The Church of the Sacred Manicure

The Church of the Sacred Manicure

 

I am a Catholic convert. And if you know anything about Catholicism, you know that no denomination has more perfected the rite of Confession – or Reconciliation, as they now call it – than the Catholics.

Add to that the fact that no one is more zealous than a convert…and guess what?

Building within me is this feeling, this yearning, this need as relentless as the urge to scratch…I want to confess.

I WANT TO CONFESS that, yesterday, while sitting at Iris’s station at Pretty Lady, I realized something not very pretty about myself: I am better at making my weekly manicures than I am at making Mass.

Yes, judging by my behavior over the past few months, I am more concerned about the maintenance of my nails than the sustenance of my soul.

As I said, not pretty. But then I got to thinking…

 

Pretty Lady is a pretty wondrous place, and not because it is girly with things crystal, beribboned and sweetly floral, although I wallow in that kind of stuff as happily as a pig in slop. Pretty Lady Salon is wondrous for the same reason that long, solitary walks in a garden, watching the sun rise with the sandpipers, snatching a nap beneath a tree in an unexpected glade, or meandering among the tall, dried grasses of the Texas hill country are wondrous. It is quiet. 

At Pretty Lady, none of the customers – barring the occasional chatty teenage girl or granddame social butterfly – says a word much beyond hello, thank you, or see you next week. I don’t know why, exactly. We just don’t. And even when my manicurist, Iris, or one of her colleagues speaks, which isn’t often, it is in gentle, hushed tones that brush over the rest of us like a breeze on a summer day.

I love it. The tension in me eases –infinitesimally, perhaps, on bad days – but it eases. It’s perceptible.

I breathe in, and I breathe out, and I breathe in, and I breathe out…and, in time, my mind catches on that it’s perfectly okay to follow the example of my motor mouth and switch gears to Park.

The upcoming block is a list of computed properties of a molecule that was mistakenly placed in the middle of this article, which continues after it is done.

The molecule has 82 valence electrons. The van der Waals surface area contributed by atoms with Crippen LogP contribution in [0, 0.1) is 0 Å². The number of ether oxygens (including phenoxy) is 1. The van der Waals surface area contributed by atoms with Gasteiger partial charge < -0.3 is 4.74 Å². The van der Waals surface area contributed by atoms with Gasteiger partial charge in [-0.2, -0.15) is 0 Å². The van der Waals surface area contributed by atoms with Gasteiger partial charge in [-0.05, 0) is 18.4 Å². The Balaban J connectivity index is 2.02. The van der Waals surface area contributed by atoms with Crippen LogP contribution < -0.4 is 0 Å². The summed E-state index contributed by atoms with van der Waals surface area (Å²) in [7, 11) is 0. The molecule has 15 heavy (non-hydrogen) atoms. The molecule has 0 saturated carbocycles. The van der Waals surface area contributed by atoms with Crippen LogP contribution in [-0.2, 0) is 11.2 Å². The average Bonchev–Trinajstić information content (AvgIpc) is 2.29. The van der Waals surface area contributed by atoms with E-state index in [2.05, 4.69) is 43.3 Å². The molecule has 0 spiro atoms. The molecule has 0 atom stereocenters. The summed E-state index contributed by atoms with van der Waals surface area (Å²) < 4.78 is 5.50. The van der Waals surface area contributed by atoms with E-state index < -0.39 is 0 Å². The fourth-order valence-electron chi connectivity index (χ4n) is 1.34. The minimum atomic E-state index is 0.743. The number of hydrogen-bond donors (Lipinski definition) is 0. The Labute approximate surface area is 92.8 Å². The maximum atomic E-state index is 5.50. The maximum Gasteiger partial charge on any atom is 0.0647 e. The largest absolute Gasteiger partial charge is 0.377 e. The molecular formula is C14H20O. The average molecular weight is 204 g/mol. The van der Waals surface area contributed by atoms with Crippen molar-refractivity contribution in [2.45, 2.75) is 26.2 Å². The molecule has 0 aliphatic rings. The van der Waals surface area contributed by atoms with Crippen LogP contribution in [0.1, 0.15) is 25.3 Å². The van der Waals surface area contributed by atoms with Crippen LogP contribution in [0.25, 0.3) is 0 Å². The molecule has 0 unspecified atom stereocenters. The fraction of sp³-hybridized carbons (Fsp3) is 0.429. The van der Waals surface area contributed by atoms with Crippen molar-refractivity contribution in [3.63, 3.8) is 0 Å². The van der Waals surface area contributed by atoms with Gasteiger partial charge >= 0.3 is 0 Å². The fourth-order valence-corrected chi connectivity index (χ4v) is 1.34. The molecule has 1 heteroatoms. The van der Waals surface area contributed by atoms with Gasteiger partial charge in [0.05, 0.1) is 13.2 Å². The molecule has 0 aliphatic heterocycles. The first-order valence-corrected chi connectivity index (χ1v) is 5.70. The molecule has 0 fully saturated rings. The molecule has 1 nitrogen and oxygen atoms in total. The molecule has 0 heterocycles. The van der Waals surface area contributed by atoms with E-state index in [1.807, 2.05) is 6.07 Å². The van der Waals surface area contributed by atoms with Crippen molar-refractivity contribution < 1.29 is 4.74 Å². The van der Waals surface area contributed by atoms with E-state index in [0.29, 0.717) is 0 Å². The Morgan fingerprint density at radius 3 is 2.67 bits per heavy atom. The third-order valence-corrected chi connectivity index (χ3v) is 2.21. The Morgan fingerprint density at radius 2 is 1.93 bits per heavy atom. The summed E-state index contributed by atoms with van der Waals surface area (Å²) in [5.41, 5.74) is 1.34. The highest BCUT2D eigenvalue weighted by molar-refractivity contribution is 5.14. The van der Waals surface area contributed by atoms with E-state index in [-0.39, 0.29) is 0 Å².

Sometimes, someone gets a pedicure and…ah, the bliss of it!  I get to hear running water, too.

I often say that I hear God in Mozart, in laughter, in a birdcall, in the rain and in waterfalls. But, thanks to Pretty Lady, I have also learned that God can be found in a pedicure tub. Which, come to think of it, is not all that different, really, from a baptismal font.

Please don’t think I am being disrespectful or cavalier when I say this either. Others far more attuned to the Divine than I have made similar claims.

They say that God is everywhere,” wrote poet Emily Dickinson. “And yet we always think of Him as somewhat of a recluse.”

 

So I was getting my manicure and basking in the Silence while Iris filed, buffed, cuticle clipped, and oiled my nails. Then she left for a moment, returning with a small bowl filled with warm water and began to scrub my hands.

And I found myself transported back in time, back to my first Holy Week as a Catholic-in-training... 

It is the Thursday before Easter – Holy Thursday – and, moments before the service begins, my mentor, Debbie, blithely informs me that she has signed me up to take part in the foot washing.

“It’s very moving,” she assures me, pointing toward a cluster of barefooted parishioners and priests assembled in the vestibule of the church. “A wonderful experience.”

“Excuse me?” I say.

“It’s easy,” Debbie calls over her shoulder as she disappears into the sanctuary. “Just kick off your shoes and follow what the person in front of you does.”

I open my mouth to argue, but Debbie is gone.

The person in front of me is wearing robes. A priest.

“Excuse me,” I say, swallowing hard. I am still so new to the faith that priests scare me the bejesus out of me. “I’m rather inexperienced at this, and I’ve come down with a brutal case of stage fright. Would you mind explaining what I am supposed to do?”

The priest smiles. He is truly handsome – not Richard Chamberlain-in-The- Thornbirds handsome but memorable, although I can’t, now, for the life of me recall his name. Nor have I seen him since, although of course, being me, I have looked. I am beginning to suspect he was an angel.

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